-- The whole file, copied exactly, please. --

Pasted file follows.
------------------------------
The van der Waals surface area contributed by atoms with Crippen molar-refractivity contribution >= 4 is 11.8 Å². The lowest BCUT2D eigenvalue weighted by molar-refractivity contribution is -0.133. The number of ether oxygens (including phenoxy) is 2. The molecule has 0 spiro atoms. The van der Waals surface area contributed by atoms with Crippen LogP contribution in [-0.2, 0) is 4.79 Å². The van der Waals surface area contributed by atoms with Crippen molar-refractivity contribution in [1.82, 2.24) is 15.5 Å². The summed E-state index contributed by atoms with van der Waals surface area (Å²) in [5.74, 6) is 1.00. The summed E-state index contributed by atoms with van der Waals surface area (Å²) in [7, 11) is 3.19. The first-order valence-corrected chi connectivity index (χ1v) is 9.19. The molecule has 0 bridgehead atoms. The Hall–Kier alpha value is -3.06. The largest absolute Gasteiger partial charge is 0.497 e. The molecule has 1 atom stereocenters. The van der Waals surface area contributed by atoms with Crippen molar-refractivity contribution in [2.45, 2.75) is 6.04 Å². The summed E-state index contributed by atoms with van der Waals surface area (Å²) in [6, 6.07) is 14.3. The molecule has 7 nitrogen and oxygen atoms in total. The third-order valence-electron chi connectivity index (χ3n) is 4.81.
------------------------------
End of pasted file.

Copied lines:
The van der Waals surface area contributed by atoms with Crippen molar-refractivity contribution >= 4 is 11.8 Å². The lowest BCUT2D eigenvalue weighted by molar-refractivity contribution is -0.133. The number of ether oxygens (including phenoxy) is 2. The molecule has 0 spiro atoms. The van der Waals surface area contributed by atoms with Crippen LogP contribution in [-0.2, 0) is 4.79 Å². The van der Waals surface area contributed by atoms with Crippen molar-refractivity contribution in [1.82, 2.24) is 15.5 Å². The summed E-state index contributed by atoms with van der Waals surface area (Å²) in [5.74, 6) is 1.00. The summed E-state index contributed by atoms with van der Waals surface area (Å²) in [7, 11) is 3.19. The first-order valence-corrected chi connectivity index (χ1v) is 9.19. The molecule has 0 bridgehead atoms. The Hall–Kier alpha value is -3.06. The largest absolute Gasteiger partial charge is 0.497 e. The molecule has 1 atom stereocenters. The van der Waals surface area contributed by atoms with Crippen molar-refractivity contribution in [2.45, 2.75) is 6.04 Å². The summed E-state index contributed by atoms with van der Waals surface area (Å²) in [6, 6.07) is 14.3. The molecule has 7 nitrogen and oxygen atoms in total. The third-order valence-electron chi connectivity index (χ3n) is 4.81.